Nigel Milsom’s gothic portrait of Sydney barrister Charles Waterstreet has won the 2015 Archibald prize, the third consecutive year of success for UNSW Art & Design in one of Australia’s most prestigious portrait competitions.
Milsom, who graduated from UNSW with a Bachelor and Master of Fine Arts, said he was shocked to receive the $100,000 prize for his work of Waterstreet, who represented him in court and became what he described as a “mythical kind of saviour”.
“So much hinged on what he had to say and do, and it’s a painting that’s really sort of showing him as a giant in my life at the time,” said Milsom of the winning work Judo house pt 6 (the white bird).
“It’s a picture that to me represents a kind of dependence.”
Milsom said he was drawn to Waterstreet’s complexity and otherworldly feel, likening the features of the iconic co-creator and inspiration behind the ABC series Rake to those of a scarecrow or insect.
It is the third year in a row that a UNSW Art & Design student or graduate has been successful in the Archibald.
Master of Fine Arts student Fiona Lowry won in 2014 for her ethereal portrait of the architect Penelope Seidler, and graduate Del Kathryn Barton received the prize in 2013 for her painting of actor Hugo Weaving – her second Archibald nod.
Dean of UNSW Art & Design Professor Ross Harley congratulated Milsom on the honour.
“We are thrilled for Nigel. The Archibald brings contemporary art into living rooms across the country and is one of the most high profile cultural awards made annually,” Harley said.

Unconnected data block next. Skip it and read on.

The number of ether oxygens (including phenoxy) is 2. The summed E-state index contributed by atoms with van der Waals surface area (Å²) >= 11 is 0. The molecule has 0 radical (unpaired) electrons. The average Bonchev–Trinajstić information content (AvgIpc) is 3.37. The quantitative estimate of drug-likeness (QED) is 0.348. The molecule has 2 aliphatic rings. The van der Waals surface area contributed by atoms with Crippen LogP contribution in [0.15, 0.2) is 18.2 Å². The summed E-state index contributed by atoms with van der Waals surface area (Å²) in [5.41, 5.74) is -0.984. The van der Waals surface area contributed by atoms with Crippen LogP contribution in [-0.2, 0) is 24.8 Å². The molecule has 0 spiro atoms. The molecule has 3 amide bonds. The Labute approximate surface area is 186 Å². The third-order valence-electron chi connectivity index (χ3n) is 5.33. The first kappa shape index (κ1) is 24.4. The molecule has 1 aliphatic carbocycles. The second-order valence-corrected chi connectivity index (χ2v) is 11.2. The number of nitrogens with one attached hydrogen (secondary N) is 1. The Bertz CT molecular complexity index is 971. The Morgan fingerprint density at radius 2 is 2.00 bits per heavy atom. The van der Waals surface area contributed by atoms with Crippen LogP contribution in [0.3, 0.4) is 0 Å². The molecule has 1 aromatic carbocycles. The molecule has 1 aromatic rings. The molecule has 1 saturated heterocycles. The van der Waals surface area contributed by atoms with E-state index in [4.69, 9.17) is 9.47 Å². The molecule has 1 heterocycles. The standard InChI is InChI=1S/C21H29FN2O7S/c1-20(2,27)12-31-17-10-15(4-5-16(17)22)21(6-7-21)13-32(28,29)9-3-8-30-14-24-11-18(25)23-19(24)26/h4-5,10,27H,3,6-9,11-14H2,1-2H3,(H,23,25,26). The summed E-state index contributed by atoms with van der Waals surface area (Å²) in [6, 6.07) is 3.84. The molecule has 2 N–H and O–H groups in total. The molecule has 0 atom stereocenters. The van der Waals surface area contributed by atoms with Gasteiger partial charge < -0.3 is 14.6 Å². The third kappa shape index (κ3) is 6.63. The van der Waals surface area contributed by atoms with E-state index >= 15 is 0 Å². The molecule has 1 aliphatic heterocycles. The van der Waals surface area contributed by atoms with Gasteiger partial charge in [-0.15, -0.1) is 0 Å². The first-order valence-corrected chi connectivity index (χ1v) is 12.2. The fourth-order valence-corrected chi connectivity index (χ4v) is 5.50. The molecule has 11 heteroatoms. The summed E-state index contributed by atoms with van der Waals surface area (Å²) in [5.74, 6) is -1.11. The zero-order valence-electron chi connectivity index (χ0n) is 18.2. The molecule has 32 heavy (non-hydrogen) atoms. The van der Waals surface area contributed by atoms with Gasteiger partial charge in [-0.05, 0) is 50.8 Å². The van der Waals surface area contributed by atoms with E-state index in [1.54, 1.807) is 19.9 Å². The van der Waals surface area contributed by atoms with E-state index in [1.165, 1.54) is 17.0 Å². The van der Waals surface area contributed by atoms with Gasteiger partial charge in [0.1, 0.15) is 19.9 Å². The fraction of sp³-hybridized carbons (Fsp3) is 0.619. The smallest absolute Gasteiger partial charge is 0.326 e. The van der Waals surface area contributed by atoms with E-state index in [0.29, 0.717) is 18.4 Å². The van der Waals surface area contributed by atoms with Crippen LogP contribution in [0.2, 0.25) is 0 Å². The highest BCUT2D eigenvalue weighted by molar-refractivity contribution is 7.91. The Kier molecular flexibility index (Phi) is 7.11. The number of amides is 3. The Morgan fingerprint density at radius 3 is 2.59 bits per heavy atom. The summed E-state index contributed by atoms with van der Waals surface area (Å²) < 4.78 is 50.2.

“Over the past three years UNSW Art & Design students and alumni have been recognised by winning the Archibald prize and we congratulate each of the finalists and participants.”
UNSW also shone in the Sir John Sulman prize, with graduate Jason Phu’s I was at yum cha when in rolled three severed heads of Buddha: Fear, Malice and Death winning the award for the best subject painting, genre painting or mural project by an Australian artist.
Phu was a finalist in both the Sulman and Archibald prizes. His irreverent ink and calligraphy work draws on the tensions inherent in his Chinese-Australian upbringing.
Master of Fine Arts graduate Viola Dominello won the John & Elizabeth Newham Pring Memorial Prize for best watercolour by a woman artist.
Six UNSW alumni were named in the field of 47 finalists in this year’s Archibald prize and five were in the running for the Sulman.
The Archibald, Wynne and Sulman Prize finalists’ exhibition is on at the Art Gallery of New South Wales from 18 July to 27 September.